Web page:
Borrowings from the markets7 increased from just Rs. 1009 billion as on March 31, 2006 to Rs.4764 billion as on March 31, 2013, increased by more than 4.5 times during the period of 8 years.

Among various sources, borrowings through NCDs constitute the largest source of finance for the NBFC sector and its share in total funding sources remained at more than 30 per cent. Since March 2010, funds raised through NCDs witnessed phenomenal growth largely on account of (i) Infrastructure Finance Companies8 and (ii) gold loan NBFCs.

The quantum of finance raised through NCDs increased from Rs. 682 billion as on March 31, 2006 to Rs.4044 billion as on March 31, 2013. In order to promote discipline in resource raising, the Bank has issued guidelines on private placement of NCDs in June 2013.

3.7. Profitability

Trends in Return on Assets (RoA) of NBFC sector are furnished in Chart 8; comparative figures for banks are also indicated for banking sector. The RoA of NBFC sector is always found to be on the higher side as compared with that of the banking sector largely on account of lower operating costs and also, NBFCs do not have statutory pre-emptions like CRR and SLR.

3.8.To sum up, the NBFC sector has exhibited robust growth in the face of declining GDP by resorting to higher market borrowings, predominantly NCDs; while public deposits have declined in tandem with RBI policy. The sector’s profitability continues to be consistently higher than that of the banking sector. Simultaneously, inter-connectedness with the banking sector and other segments of financial markets has increased due to credit and other linkages, which needs to be watched closely by regulators in the context of financial stability.

Section 4
Role of NBFCs in Promoting Inclusive Growth

NBFCs play an important role in promoting inclusive growth in the country, by catering to the diverse financial needs of bank excluded customers. By financing real assets and extending credit to infrastructure projects, NBFCs play a pro-active role in the development process of the country. Activities undertaken by the NBFCs for achieving inclusive growth in the country are described below:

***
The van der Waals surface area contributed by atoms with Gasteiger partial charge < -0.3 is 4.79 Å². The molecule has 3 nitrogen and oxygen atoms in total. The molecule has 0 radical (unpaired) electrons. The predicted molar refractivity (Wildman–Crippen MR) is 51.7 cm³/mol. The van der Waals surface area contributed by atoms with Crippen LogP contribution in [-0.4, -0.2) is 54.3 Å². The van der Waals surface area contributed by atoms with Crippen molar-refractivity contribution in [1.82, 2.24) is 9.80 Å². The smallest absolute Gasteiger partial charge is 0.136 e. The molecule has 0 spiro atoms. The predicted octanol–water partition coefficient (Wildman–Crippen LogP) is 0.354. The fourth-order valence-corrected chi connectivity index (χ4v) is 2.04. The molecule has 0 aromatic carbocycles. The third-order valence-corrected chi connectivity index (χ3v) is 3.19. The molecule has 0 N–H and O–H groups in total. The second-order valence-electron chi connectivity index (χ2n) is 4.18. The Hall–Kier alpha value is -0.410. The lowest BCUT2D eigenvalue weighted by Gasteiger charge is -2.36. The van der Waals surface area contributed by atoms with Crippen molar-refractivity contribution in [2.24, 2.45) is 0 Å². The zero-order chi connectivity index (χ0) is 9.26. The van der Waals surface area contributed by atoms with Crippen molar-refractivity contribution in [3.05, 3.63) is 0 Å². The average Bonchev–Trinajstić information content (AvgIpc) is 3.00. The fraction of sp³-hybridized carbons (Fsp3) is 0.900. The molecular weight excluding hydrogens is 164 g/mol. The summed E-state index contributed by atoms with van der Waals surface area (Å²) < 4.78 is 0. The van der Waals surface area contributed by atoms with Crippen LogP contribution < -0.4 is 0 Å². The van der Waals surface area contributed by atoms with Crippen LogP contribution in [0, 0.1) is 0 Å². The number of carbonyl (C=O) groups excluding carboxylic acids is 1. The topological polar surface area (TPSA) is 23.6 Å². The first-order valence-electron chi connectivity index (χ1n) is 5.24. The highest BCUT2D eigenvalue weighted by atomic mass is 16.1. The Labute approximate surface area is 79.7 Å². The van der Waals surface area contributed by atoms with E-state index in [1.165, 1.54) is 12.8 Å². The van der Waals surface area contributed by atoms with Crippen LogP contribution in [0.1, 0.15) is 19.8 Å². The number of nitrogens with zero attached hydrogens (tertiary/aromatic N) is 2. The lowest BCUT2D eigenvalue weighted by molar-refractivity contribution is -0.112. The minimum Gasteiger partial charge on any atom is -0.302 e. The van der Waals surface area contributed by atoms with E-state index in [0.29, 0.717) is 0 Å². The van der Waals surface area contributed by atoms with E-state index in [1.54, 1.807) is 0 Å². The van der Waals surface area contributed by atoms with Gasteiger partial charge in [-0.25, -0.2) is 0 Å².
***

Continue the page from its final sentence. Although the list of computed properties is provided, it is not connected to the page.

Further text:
4.1. Credit to MSMEs

MSME sector has large employment potential of 59.7 million persons over 26.1 million enterprises and is considered as an engine for economic growth and promoting financial inclusion in rural areas. The outstanding credit provided by the NBFC sector to MSMEs stood at Rs.625 billion as at end March 20139 (Rs.464 billion in the previous year). The figures for banking sector were at Rs.22,302 billion as at end March 201310 (Rs.19,374 in the previous year).

Statistics based on 4th Census on MSME sector revealed that only 5.18% of the units (both registered and un-registered) had availed finance through institutional sources. 2.05% got finance from non-institutional sources the majority of units say 92.77% had no finance or depended on self-finance.

The fact that a large segment in the micro and small industries sector does not have access to formal credit provides a window of opportunity for the NBFCs to design suitable innovative products.

4.2. Micro Finance Institutions

NBFC-MFIs provide access to basic financial services such as loans, savings, money transfer services, micro-insurance etc. to poor people and attempt to fill the void left between the mainstream commercial banks and money lenders.

Over the last few years NBFC-MFIs have emerged as a fast growing enablers in providing the financial services to the poor people by providing capital inputs to poor which generates self-employment, and thereby promotes inclusive growth.